4.34 DUFFY NOBWOOD, CARPENTER Duffy is the youngest craftsman in Bree. He is actually a newcomer to Bree-land and is originally from a village north of the area. Duffy was sent to be apprenticed to his uncle in Bree, since he seemed to have a talent for woodworking. His uncle Sam was a fair carpenter with a passion for strong drink and recklessness. Two years ago he ventured onto the Barrow-downs one night and never returned. The disappearance left twenty year old Duffy in charge of the shop. Duffy is the opposite of his uncle and is extraordinarily shy and retiring. He is a fairly good carpenter and is not above learning an old trick from a more experienced hand than himself. Duffy's primary work lies in furniture and cabinet making, as well as in making boards for flooring; he does very little house construction since the homes of Bree-land are made of stone. Duffy has two Hobbit apprentices that help him in his work, and

innkeeper to demand payment in advance; after all, these are hard times for many. In truth, ten years ago, they could have done with a larger inn. Now, due to reduced traffic along the roads, the size of the inn is just right.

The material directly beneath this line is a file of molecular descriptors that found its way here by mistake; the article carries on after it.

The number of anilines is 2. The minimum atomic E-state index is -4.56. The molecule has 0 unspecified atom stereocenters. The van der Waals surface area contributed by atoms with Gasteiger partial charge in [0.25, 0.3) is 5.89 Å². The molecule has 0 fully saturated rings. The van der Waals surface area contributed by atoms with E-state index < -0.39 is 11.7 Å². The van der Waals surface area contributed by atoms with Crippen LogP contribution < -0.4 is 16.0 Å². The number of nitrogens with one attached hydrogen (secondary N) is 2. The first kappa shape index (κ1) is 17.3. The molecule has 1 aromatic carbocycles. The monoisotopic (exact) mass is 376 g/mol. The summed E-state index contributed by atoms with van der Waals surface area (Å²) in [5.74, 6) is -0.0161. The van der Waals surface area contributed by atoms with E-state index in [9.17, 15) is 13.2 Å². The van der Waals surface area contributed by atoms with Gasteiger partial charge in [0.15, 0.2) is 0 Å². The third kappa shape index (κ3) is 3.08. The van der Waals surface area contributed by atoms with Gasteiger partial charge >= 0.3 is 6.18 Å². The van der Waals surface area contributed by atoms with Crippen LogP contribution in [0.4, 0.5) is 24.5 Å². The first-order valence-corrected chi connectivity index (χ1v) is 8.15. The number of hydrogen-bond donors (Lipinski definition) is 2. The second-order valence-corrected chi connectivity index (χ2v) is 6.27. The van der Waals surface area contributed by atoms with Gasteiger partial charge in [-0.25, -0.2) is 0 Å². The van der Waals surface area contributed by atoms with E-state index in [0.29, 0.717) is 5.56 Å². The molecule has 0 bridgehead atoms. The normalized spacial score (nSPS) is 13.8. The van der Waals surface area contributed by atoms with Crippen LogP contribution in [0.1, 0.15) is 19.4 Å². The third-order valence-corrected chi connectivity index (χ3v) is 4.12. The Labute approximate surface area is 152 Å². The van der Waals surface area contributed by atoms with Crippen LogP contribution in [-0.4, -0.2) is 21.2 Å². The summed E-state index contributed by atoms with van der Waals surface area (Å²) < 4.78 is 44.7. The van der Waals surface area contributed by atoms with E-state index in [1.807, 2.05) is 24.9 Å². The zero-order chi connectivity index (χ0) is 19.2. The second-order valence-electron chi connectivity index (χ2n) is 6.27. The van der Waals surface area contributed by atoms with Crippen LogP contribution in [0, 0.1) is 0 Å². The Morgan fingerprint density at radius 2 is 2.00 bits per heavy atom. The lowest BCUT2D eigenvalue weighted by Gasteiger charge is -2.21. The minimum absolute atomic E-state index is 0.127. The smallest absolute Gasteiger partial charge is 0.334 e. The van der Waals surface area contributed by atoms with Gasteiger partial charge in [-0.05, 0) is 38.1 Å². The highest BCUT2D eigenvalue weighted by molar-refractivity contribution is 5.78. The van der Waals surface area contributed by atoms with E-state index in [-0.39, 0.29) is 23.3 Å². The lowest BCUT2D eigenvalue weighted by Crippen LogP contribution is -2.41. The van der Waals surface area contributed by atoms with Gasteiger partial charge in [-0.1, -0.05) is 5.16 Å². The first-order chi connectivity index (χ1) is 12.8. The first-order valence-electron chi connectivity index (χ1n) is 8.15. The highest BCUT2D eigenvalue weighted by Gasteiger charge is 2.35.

Bree may be one of the quietest towns on Middle-earth, but all sorts of people, good and bad, pass through the town. Some people are just ordinary travellers, others are merchants, and some are thieves. The less reputable travellers will wait till they are outside of the borders of Bree-land before making trouble for their fellow travellers, perhaps arranging an ambush along the road.
4.41 THE BANDITS A well-organized group of bandits patrols the Greenway and the Great East Road. They have spies in Bree-land and prefer wealthy targets. Other marauders sometimes make their way into region and operate less efficiently but more violently, terrorizing travellers and stealing livestock.
Cormac the Northman

since he is the only carpenter in Bree his workshop and yard are
fairly large. Duffy has imported fine carpentry tools for his work and the results have been so satisfactory that his trade has doubled. Duffy is particularly shy of women and has been known to duck about corners on the approach of a particularly attractive girl.